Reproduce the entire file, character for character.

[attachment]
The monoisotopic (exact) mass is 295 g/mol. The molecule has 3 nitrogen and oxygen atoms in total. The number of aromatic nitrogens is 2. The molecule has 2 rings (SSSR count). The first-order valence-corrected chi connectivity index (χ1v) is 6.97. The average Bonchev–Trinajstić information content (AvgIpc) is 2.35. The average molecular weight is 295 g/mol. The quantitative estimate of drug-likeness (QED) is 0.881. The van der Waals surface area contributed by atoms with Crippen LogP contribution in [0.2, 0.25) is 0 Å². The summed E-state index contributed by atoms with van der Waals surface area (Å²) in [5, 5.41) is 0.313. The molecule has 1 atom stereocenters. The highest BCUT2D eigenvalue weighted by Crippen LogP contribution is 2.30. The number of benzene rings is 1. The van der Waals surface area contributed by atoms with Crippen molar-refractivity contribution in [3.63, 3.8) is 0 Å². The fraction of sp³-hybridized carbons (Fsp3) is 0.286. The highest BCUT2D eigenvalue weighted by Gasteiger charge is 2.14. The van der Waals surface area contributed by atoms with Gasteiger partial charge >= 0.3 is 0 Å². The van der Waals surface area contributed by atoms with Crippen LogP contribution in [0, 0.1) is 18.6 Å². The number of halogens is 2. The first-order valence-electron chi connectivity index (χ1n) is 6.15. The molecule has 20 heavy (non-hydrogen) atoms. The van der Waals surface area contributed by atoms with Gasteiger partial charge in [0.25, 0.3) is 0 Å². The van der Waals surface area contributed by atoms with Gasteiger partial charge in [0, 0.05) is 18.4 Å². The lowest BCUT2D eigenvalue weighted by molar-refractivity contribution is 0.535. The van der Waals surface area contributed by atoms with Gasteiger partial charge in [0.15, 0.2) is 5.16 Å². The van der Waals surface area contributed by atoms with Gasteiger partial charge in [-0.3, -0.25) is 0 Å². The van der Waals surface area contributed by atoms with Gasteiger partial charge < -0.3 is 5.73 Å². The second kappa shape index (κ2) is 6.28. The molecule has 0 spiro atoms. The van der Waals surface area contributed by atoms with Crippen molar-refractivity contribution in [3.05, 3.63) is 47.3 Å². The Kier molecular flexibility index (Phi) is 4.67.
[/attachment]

The monoisotopic (exact) mass is 295 g/mol. The molecule has 3 nitrogen and oxygen atoms in total. The number of aromatic nitrogens is 2. The molecule has 2 rings (SSSR count). The first-order valence-corrected chi connectivity index (χ1v) is 6.97. The average Bonchev–Trinajstić information content (AvgIpc) is 2.35. The average molecular weight is 295 g/mol. The quantitative estimate of drug-likeness (QED) is 0.881. The van der Waals surface area contributed by atoms with Crippen LogP contribution in [0.2, 0.25) is 0 Å². The summed E-state index contributed by atoms with van der Waals surface area (Å²) in [5, 5.41) is 0.313. The molecule has 1 atom stereocenters. The highest BCUT2D eigenvalue weighted by Crippen LogP contribution is 2.30. The number of benzene rings is 1. The van der Waals surface area contributed by atoms with Crippen molar-refractivity contribution in [3.63, 3.8) is 0 Å². The fraction of sp³-hybridized carbons (Fsp3) is 0.286. The highest BCUT2D eigenvalue weighted by Gasteiger charge is 2.14. The van der Waals surface area contributed by atoms with Gasteiger partial charge >= 0.3 is 0 Å². The van der Waals surface area contributed by atoms with Crippen LogP contribution in [0, 0.1) is 18.6 Å². The number of halogens is 2. The first-order valence-electron chi connectivity index (χ1n) is 6.15. The molecule has 20 heavy (non-hydrogen) atoms. The van der Waals surface area contributed by atoms with Gasteiger partial charge in [0.25, 0.3) is 0 Å². The van der Waals surface area contributed by atoms with Gasteiger partial charge in [0, 0.05) is 18.4 Å². The lowest BCUT2D eigenvalue weighted by molar-refractivity contribution is 0.535. The van der Waals surface area contributed by atoms with Gasteiger partial charge in [0.15, 0.2) is 5.16 Å². The van der Waals surface area contributed by atoms with Gasteiger partial charge in [-0.3, -0.25) is 0 Å². The van der Waals surface area contributed by atoms with Gasteiger partial charge < -0.3 is 5.73 Å². The second kappa shape index (κ2) is 6.28. The molecule has 0 spiro atoms. The van der Waals surface area contributed by atoms with Crippen molar-refractivity contribution in [3.05, 3.63) is 47.3 Å². The Kier molecular flexibility index (Phi) is 4.67.